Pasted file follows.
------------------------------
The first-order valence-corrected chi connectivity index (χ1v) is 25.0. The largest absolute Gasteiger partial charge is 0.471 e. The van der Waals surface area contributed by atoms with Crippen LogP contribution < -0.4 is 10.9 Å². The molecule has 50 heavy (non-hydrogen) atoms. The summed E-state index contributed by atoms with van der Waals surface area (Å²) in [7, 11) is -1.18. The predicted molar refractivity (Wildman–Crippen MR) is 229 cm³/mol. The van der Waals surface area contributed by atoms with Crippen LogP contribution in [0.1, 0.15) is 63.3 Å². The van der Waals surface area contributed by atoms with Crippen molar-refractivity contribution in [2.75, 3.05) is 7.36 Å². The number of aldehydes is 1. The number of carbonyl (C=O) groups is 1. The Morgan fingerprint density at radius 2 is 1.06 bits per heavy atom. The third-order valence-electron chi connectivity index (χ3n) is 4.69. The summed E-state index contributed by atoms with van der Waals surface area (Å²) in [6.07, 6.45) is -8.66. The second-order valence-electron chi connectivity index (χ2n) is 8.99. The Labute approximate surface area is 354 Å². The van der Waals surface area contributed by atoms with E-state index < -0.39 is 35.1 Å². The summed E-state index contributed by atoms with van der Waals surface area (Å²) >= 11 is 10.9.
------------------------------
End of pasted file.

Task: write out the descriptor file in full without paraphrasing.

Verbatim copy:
The first-order valence-corrected chi connectivity index (χ1v) is 25.0. The largest absolute Gasteiger partial charge is 0.471 e. The van der Waals surface area contributed by atoms with Crippen LogP contribution < -0.4 is 10.9 Å². The molecule has 50 heavy (non-hydrogen) atoms. The summed E-state index contributed by atoms with van der Waals surface area (Å²) in [7, 11) is -1.18. The predicted molar refractivity (Wildman–Crippen MR) is 229 cm³/mol. The van der Waals surface area contributed by atoms with Crippen LogP contribution in [0.1, 0.15) is 63.3 Å². The van der Waals surface area contributed by atoms with Crippen molar-refractivity contribution in [2.75, 3.05) is 7.36 Å². The number of aldehydes is 1. The number of carbonyl (C=O) groups is 1. The Morgan fingerprint density at radius 2 is 1.06 bits per heavy atom. The third-order valence-electron chi connectivity index (χ3n) is 4.69. The summed E-state index contributed by atoms with van der Waals surface area (Å²) in [6.07, 6.45) is -8.66. The second-order valence-electron chi connectivity index (χ2n) is 8.99. The Labute approximate surface area is 354 Å². The van der Waals surface area contributed by atoms with E-state index < -0.39 is 35.1 Å². The summed E-state index contributed by atoms with van der Waals surface area (Å²) >= 11 is 10.9.